Why The San Antonio Spurs Held Manu Ginobili Out

By Dan Schultz
Manu Ginobili San Antonio Spurs NBA
Brendan Maloney-USA TODAY Sports

Longtime NBA vet Manu Ginobili has often been called one of the fiercest competitors to play the sport of basketball.

The San Antonio Spurs‘ fiery guard is so passionate and committed to the game that he was even willing to play for his home country of Argentina in this summer’s 2014 FIBA World Cup with a slight stress fracture in his right leg. He played through this injury during the 2014 NBA Finals against the Miami Heat, where the Spurs won the series in five games.

When his injury was first announced to the public, many were surprised. After all, it was Ginobili’s one-handed slam dunk over Chris Bosh that completely swung the momentum of Game 5 in the Spurs’ favor, where they would coast the rest of the game and capture their fifth title thanks to his utter fearlessness. You would not expect to see a play like that from a guy with a nagging leg injury.

The first thing that might come to mind in terms of the Spurs being smart to hold Ginobili out is the Paul George injury that occurred in a scrimmage game between Team USA a week and a half ago. Granted, that devastating injury sent a lot of shockwaves through the league, especially to NBA executives who were already worried about their players getting hurt. However, injuries happen, and they can happen at any random point in time. It is part of the game and every team knows that.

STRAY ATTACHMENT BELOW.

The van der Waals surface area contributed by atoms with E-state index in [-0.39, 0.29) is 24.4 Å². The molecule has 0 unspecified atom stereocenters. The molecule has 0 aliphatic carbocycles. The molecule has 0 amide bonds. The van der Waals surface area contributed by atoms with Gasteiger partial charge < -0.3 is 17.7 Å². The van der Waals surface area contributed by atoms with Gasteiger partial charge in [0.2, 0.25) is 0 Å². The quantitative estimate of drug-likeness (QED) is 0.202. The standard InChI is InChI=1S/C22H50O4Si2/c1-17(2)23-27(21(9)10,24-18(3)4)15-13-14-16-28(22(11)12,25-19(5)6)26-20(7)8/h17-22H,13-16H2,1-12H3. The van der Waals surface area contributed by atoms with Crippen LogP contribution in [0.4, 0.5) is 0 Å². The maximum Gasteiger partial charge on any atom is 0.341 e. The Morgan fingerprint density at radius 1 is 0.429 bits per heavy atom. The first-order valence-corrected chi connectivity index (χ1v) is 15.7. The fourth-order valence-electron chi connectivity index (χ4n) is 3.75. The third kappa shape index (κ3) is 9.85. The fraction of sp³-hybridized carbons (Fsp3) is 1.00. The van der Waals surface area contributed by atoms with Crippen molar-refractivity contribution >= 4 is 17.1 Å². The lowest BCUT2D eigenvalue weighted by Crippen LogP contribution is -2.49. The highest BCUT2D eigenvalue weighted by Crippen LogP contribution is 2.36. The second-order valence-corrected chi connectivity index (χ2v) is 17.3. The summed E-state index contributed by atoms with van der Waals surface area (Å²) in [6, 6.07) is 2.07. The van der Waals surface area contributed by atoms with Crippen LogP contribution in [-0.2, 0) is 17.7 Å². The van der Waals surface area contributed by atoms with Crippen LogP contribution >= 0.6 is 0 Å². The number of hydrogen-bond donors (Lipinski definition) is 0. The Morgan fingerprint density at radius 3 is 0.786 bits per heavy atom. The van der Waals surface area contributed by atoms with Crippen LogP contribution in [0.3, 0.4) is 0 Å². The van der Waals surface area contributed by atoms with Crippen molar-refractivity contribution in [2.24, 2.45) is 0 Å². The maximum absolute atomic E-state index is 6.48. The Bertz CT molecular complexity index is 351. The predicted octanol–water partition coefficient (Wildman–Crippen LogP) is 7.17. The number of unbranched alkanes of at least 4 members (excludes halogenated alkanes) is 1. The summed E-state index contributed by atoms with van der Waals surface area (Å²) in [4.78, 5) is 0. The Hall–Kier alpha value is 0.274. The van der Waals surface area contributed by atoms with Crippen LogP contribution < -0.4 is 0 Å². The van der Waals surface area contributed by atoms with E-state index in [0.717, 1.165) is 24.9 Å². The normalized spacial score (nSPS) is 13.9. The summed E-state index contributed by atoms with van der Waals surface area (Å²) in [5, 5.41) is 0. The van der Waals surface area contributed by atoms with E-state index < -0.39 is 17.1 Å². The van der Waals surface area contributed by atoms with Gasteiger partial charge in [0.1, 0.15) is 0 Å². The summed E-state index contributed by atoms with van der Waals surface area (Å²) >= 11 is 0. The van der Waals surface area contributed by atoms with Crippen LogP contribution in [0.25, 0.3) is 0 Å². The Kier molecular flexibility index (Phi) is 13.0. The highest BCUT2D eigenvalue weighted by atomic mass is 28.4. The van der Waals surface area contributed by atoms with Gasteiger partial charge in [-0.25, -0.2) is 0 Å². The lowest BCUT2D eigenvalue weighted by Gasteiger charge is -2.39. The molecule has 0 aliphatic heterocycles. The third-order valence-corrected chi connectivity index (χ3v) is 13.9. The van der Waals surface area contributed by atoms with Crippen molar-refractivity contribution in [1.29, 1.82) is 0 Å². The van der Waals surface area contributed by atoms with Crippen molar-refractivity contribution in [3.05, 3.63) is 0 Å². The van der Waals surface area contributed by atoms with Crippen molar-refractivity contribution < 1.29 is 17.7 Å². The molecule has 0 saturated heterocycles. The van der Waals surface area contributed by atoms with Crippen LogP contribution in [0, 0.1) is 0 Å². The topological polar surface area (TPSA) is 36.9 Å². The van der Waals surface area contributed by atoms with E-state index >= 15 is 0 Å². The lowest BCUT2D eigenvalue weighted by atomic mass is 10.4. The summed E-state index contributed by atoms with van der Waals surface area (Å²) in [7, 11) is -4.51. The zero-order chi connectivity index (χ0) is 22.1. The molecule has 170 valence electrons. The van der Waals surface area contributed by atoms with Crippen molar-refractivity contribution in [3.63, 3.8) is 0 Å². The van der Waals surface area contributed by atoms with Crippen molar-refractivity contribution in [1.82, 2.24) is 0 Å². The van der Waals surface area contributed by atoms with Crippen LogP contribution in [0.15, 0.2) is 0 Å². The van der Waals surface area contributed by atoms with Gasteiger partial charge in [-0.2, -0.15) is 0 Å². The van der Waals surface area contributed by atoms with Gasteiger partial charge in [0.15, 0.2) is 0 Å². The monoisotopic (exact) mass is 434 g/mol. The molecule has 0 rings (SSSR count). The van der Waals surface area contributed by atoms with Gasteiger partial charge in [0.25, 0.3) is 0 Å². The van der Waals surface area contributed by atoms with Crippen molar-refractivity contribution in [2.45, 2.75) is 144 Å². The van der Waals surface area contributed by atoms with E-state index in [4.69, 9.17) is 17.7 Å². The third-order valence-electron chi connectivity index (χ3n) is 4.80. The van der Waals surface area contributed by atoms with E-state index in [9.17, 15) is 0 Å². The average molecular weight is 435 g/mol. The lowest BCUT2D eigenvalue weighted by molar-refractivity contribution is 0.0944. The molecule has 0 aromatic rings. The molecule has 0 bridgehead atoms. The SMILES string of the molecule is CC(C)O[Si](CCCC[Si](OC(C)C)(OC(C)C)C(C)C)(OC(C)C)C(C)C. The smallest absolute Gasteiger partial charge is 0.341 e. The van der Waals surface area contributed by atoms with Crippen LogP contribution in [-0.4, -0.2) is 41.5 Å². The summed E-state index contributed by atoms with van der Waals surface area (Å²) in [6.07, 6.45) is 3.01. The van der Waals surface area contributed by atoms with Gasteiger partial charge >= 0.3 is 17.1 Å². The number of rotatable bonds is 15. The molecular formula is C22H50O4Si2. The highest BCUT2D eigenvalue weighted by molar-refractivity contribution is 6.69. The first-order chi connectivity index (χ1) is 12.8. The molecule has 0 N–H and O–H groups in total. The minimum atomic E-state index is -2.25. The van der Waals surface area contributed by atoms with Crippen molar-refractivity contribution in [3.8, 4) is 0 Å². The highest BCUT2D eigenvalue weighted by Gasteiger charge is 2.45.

The main reason the Spurs decided to deny Ginobili permission to play this summer is quite simple: the wear and tear he has put his body through over the years has taken its toll on him. Not including last year, Ginobili has missed a total of 142 regular season games with 28 injuries over his otherwise very decorated career.

It would be a shame for Ginobili to beat up his body more during this summer and come to the Spurs in ragged shape, after he should be rewarding himself for the comeback season he had. It was only a year ago when many were questioning if he might be “done” after a less than impressive 2013 NBA Finals, when the Spurs lost in seven games to the Heat. Ginobili is also on record saying that he was beat up during that time and was worn out from the long season. He also wondered if he would play again.

Even at the age of 37, where most players would have been out of the league or largely just a shell of themselves, Ginobili remains an impactful player.

The Spurs are already widely considered a dynasty. However, if there was one last thing they needed to do in order to make it completely official, it would be to repeat as champions. The key to that happening is a healthy, rested Ginobili.

While he might be wishing he is on the court now to represent his country this summer, he might very look back on this moment next June and thank Gregg Popovich once again for doing what was best for him in order for the Spurs to have the best chance possible at chasing yet another ring.

Dan Schultz is an NBA sports writer for RantSports.com. Follow him on twitter @dschultz89. “Like” him on Facebook and add him on Google.

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